The mage came sprinting around the corner, quite a ways behind the urchin. Varric figured it was hard for her to run in the robes she had on. He had to wait for her to be able to see his heroic rescue, else what good would it be?
That thought alone was the undoing of his plan.
Before he could even draw a proper bead on the kid, a cloud of smoke exploded in the middle of the alley. The boy kept sprinting, aiming to run straight through it, but he never came out on the other side. Instead, Varric heard a terrified wail come from the midst of the smoke.
When the fog had finally cleared enough for Varric to see, the Hawk had the boy in a strangle-hold, pressing a curved blade against his throat.
"Andraste's flaming girdle," Varric cursed softly to himself.
"Please, don't kill me," the urchin wailed, dropping the coin purse in the street. "I didn't mean no 'arm, I promise."
"Oh, let him go," the breathless mage said as she finally caught up to the pair.
The Hawk didn't say anything.
"Oh, come on. Just let him go," Bethany demanded again. "We have more important things to worry about."
The man scoffed and shoved the boy in the direction he had been running. The red-haired street rat stumbled a little before sprinting his way out of the alley.
"Well," Varric said, coming down from his perch and putting Bianca back in her place on his back. "Nothing like another man to ruin a daring rescue."
"A what?" Bethany asked. The siblings turned around to look at him. Bethany tilted her head to the side, but the Hawk's eyes just narrowed, scrutinizing the dwarf in front of them. The weight of his furious gaze indeed made Varric feel like a carcass ripe for harvesting. It was then that Varric realized just how appropriate the assassin's moniker was.
"A, uh…" he cleared his throat. "Another man. Here I thought I was going to rescue the damsel in distress when I heard you cry out, but it seems that your rather swift brother took the wind out of my sails."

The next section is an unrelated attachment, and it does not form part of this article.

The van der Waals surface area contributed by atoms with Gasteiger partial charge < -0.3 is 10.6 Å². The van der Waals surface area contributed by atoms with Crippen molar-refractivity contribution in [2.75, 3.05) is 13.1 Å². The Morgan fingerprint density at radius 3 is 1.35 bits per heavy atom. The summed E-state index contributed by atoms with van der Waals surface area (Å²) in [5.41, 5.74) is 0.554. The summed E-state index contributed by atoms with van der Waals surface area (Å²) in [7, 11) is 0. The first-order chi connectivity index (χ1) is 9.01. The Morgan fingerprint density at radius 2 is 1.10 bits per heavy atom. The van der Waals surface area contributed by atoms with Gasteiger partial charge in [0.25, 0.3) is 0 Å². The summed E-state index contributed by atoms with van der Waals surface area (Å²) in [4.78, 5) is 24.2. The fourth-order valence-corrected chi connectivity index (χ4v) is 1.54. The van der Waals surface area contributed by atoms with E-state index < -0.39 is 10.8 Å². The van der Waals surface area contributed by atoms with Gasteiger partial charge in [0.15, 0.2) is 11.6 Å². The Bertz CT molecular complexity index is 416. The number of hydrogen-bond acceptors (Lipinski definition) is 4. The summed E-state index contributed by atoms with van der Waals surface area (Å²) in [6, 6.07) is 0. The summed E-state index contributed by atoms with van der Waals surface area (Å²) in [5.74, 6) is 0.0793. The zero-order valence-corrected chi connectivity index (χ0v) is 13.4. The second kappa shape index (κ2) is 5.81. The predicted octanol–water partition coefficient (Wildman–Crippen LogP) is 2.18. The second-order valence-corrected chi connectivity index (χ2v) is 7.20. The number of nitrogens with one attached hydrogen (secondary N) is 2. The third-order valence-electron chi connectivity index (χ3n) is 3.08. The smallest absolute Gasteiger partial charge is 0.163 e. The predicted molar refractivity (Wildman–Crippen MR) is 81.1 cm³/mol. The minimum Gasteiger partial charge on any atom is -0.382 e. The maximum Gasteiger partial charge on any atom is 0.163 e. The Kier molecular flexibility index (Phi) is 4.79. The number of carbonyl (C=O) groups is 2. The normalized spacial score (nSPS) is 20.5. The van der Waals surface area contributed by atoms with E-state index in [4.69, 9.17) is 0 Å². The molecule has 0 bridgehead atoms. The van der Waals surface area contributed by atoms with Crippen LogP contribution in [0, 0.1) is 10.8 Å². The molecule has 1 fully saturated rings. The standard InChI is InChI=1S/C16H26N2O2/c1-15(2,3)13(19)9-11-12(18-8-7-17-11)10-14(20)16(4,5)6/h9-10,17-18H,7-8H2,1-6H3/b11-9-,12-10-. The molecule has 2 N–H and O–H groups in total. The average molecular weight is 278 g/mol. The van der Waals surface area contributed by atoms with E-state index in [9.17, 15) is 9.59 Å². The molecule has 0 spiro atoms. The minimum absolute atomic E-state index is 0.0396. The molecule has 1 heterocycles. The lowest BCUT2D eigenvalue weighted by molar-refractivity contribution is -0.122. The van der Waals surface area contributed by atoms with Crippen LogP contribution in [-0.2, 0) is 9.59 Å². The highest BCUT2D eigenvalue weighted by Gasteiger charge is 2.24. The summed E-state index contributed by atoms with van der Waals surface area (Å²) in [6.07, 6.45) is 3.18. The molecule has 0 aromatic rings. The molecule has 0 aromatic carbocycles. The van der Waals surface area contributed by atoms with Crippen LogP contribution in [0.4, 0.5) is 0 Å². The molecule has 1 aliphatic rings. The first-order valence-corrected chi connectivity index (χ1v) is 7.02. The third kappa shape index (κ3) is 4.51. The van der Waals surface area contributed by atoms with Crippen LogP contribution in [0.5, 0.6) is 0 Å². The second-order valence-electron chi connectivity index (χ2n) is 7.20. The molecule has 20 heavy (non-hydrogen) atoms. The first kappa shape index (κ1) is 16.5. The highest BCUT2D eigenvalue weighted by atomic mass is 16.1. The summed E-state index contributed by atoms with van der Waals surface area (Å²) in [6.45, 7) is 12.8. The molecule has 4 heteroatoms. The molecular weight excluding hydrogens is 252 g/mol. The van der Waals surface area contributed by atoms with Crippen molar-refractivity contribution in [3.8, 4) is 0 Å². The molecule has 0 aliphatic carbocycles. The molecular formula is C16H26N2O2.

The mage stifled a laugh, and the rogue shot her a cold glare in turn.
"Honestly," she said. "Aren't you sick of that yet?"
The Hawk gave her the sign for 'quit', running the flat of his hand across his neck.
Varric squinted. "I feel an awful lot like I'm being left out of a joke."
"It is, indeed, a joke," Bethany scoffed. "Apparently, you are not allowed to be in on it."
"I can live with that," Varric said, bending down to pick up their coin purse from the street. "All families have their secrets."
"Some more than others," Bethany mumbled before thanking the dwarf for handing her back the purse. "And you are?"
"Forgive my manners," he said with a dramatic bow. "Varric Tethras, Merchant Prince of Kirkwall."
"Tethras? Are you by any chance related to Bartrand Tethras?"
"A true—yet nonetheless unpleasant—relation I assure you."
She shared a meaningful glance with her brother.
"A pleasure. Bethany Amell," she said, holding out her hand. Varric kissed the back of it in greeting. "And this is my, erm…"
"The Hawk," Varric helped. "I've heard plenty about you."
"Not enough, obviously," Bethany said, sinking into a hip.
"I don't follow," Varric said, looking between the siblings.
"Oh, come on," she urged. "You can't keep this up forever. He's related to Bartrand; maybe he can help us."
The Hawk sighed and, with no small amount of reluctance, pulled down her hood and mask.
Her black hair was tied back into a low pony-tail and her face, though still severe, was just as becoming as her sisters. Whatever curves she had were concealed under the long sleeved wrap-tunic and pants.
"You know, that's how you catch flies," she said as she crossed her arms.
That was when Varric realized his mouth was open.
"Apologies again," Varric said with a laugh. "I'm rather unused to being surprised."
"We'd gathered that much."
Varric led them back to the Hanged Man so the three of them could talk privately in his personal quarters. He was glad to see the urchin wasn't waiting for him.
"So," Varric began once they all had taken a seat, "I have to know: why are you pretending to be a man?"
The Hawk had again donned her hood and mask before walking through the city and, despite Varric's assurance that their privacy was protected in his room, she didn't remove them on the chance someone would walk in. Even when she spoke, it was soft enough to conceal her voice.
"I'm not pretending," she said. "People assumed and I never corrected them."
"Besides," Bethany added, leaning on her elbows. "I hate to admit it but her stupid plan works quite well."